Astonishingly, two weeks after I placed the order for the new tandem, I received an email notifying me that it had been built and was ready for dispatch. I say ‘astonishingly’ because I’d been led to believe it would take about 6 weeks for delivery. And so I took delivery of an enormous and unwieldy box.

A huge box!

Inside the box, the tandem was expertly packed with loads of foam pipe lagging. The padded envelopes protect the saddles (Brooks B17, Narrow at the front, Standard at rear). The pedals and stoker bars weren’t fitted, and the handlebars were turned.

Loads of pipe lagging!

The pedals and stoker bars weren’t fitted, and the handlebars were turned.

Packing material removed!

Once I’d removed the packing material, it was time to sort out the saddle heights and fit the pedals and stoker bars. At this point, it started looking pretty good.

Almost set!

Of course, this wasn’t the final set-up: the saddles and handlebars needed to be set to a more appropriate level. You can also see the unfeasible amount of steerer tube projecting up from the head tube in the general direction of my head and chest when I’m riding the bike! Sometime over the next few days I’ll decide how much steerer to lop off. You can also see the three S&S couplings that allow the frame to be taken apart into two sections for transport, and the large disc for one of the rear brakes. The disc brake is a hydraulic Hope Evo V4, and the other two brakes are Shimano V-brakes. Note that the front brake is located behind the fork crown. Because this beast uses a 14-speed Rohloff Speedhub, both chains can be on the same side of the bike. Thorn refer to this as having a ‘clean’ and a ‘dirty’ side! It also makes the chain routes a bit more straightforward and presumably easier to keep clean. This is the first double marathon frame I’ve had – both our other tandems are single marathon frames, where a single bracing tube extends from the head tube to the rear dropouts. Aside from looking a bit like a five bar gate, double marathon frames are supposed to be particularly stiff, which is a consideration when touring. There is a profusion of controls on the front handlebars: the right brake lever pulls the front V-brake, while the left lever applies the hydraulic disc brake. Between the two main brake levers are a small lever on the left (looks like a bar-end gear lever) that operates the rear V-brake and the twist-shift control for the Rohloff hub.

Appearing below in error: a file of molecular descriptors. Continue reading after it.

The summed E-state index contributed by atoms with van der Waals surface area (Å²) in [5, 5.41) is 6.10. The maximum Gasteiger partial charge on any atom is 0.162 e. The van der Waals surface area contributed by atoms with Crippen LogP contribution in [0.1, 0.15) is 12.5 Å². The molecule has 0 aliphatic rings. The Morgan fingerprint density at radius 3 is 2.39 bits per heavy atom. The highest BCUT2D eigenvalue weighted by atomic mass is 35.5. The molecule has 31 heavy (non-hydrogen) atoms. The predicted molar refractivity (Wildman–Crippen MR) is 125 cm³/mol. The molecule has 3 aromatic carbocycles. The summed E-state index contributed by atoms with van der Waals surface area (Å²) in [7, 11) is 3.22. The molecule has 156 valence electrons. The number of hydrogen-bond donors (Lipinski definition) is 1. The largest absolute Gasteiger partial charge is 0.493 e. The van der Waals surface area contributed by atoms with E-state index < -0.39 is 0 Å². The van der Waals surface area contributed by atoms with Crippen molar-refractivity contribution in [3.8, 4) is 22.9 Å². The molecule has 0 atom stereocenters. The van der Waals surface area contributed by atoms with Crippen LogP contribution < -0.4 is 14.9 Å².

At the moment, there’s an astonishingly long steerer tube just waiting to be sawn off. It’s so long that I didn’t want to do a long test ride, but we did do about 4 miles. General impressions are of a very comfortable ride for both riders, and the Rohloff hub worked well, very quiets except for one or two gears (and I’m led to believe these will bed in). Actually, the only worry remaining is whether the rear wheel really does have enough spokes for loaded touring, but on that count, time will tell, I guess.